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Temporary shelters reinforced with Kevlar for US Army

News International-French

4 Jun 2015

Engineers develop ballistic wallpaper to reinforce US Army temporary shelters

Troops often use abandoned masonry, brick or cinderblock structures for defensive purposes instead of building their own or digging foxholes.

While these structures offer a degree of protection, they are susceptible to blast impact from missile or other large projectiles, said Nick Boone, a research mechanical engineer with the U.S. Army Corps of Engineers' Engineer Research and Development Center, or ERDC, in Vicksburg, Mississippi.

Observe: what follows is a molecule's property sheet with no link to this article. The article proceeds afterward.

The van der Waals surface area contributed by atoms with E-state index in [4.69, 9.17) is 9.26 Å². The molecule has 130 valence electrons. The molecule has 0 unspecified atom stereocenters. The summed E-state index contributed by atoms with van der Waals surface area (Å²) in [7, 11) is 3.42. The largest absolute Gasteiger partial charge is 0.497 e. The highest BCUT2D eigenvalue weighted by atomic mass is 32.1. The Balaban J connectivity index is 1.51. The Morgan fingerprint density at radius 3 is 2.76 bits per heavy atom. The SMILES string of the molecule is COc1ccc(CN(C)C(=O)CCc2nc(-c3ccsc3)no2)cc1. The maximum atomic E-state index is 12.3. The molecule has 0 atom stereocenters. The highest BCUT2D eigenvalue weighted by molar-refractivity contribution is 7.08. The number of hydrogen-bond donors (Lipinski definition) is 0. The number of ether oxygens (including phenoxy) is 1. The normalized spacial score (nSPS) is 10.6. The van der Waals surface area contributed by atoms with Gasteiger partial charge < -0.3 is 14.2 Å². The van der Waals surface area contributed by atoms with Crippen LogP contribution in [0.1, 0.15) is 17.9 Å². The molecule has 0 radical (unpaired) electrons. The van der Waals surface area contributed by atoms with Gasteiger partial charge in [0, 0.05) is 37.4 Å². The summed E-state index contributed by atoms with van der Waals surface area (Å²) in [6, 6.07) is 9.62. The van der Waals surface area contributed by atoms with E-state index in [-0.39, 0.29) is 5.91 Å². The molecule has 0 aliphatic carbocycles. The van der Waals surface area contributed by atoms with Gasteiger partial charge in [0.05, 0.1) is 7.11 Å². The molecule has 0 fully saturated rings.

Engineers at ERDC work on a novel idea of fortifying these structures with rolls of lightweight ballistic wallpaper with adhesive backing that can quickly be put up on the inside of the walls, he said.

The wallpaper consists of Kevlar fiber threads embedded in flexible polymer film. Without the wallpaper, a wall that is hit will "rubblize," sending shards of rock and mortar flying at the occupants inside. When the blast occurs with the wallpaper installed, it acts as a "catcher's net," containing the rubble and preventing debris from injuring Soldiers.

Engineers built unreinforced structures and actually bombed and blasted them, Boone said. Small blast testing was done at nearby Fort Polk, Louisiana, and large-blast testing was conducted at Eglin Air Force Base, Florida.

Ballistic wallpaper is still in the research and development stage and does not yet have an official name.

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